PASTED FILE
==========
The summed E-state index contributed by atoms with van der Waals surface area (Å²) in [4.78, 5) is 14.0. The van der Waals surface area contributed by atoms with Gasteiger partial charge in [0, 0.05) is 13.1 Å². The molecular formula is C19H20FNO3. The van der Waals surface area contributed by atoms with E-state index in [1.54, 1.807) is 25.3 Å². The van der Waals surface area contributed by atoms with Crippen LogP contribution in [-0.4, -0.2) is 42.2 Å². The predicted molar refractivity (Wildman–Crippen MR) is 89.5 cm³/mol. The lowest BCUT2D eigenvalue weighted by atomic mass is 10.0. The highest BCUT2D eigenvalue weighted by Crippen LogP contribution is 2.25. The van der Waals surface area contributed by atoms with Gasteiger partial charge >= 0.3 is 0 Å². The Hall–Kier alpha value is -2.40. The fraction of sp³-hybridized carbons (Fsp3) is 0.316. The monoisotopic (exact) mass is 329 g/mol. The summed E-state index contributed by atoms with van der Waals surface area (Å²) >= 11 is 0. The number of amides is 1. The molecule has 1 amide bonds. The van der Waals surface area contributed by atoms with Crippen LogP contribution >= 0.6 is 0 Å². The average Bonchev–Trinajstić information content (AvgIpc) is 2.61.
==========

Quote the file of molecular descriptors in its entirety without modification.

The summed E-state index contributed by atoms with van der Waals surface area (Å²) in [4.78, 5) is 14.0. The van der Waals surface area contributed by atoms with Gasteiger partial charge in [0, 0.05) is 13.1 Å². The molecular formula is C19H20FNO3. The van der Waals surface area contributed by atoms with E-state index in [1.54, 1.807) is 25.3 Å². The van der Waals surface area contributed by atoms with Crippen LogP contribution in [-0.4, -0.2) is 42.2 Å². The predicted molar refractivity (Wildman–Crippen MR) is 89.5 cm³/mol. The lowest BCUT2D eigenvalue weighted by atomic mass is 10.0. The highest BCUT2D eigenvalue weighted by Crippen LogP contribution is 2.25. The van der Waals surface area contributed by atoms with Gasteiger partial charge >= 0.3 is 0 Å². The Hall–Kier alpha value is -2.40. The fraction of sp³-hybridized carbons (Fsp3) is 0.316. The monoisotopic (exact) mass is 329 g/mol. The summed E-state index contributed by atoms with van der Waals surface area (Å²) >= 11 is 0. The number of amides is 1. The molecule has 1 amide bonds. The van der Waals surface area contributed by atoms with Crippen LogP contribution >= 0.6 is 0 Å². The average Bonchev–Trinajstić information content (AvgIpc) is 2.61.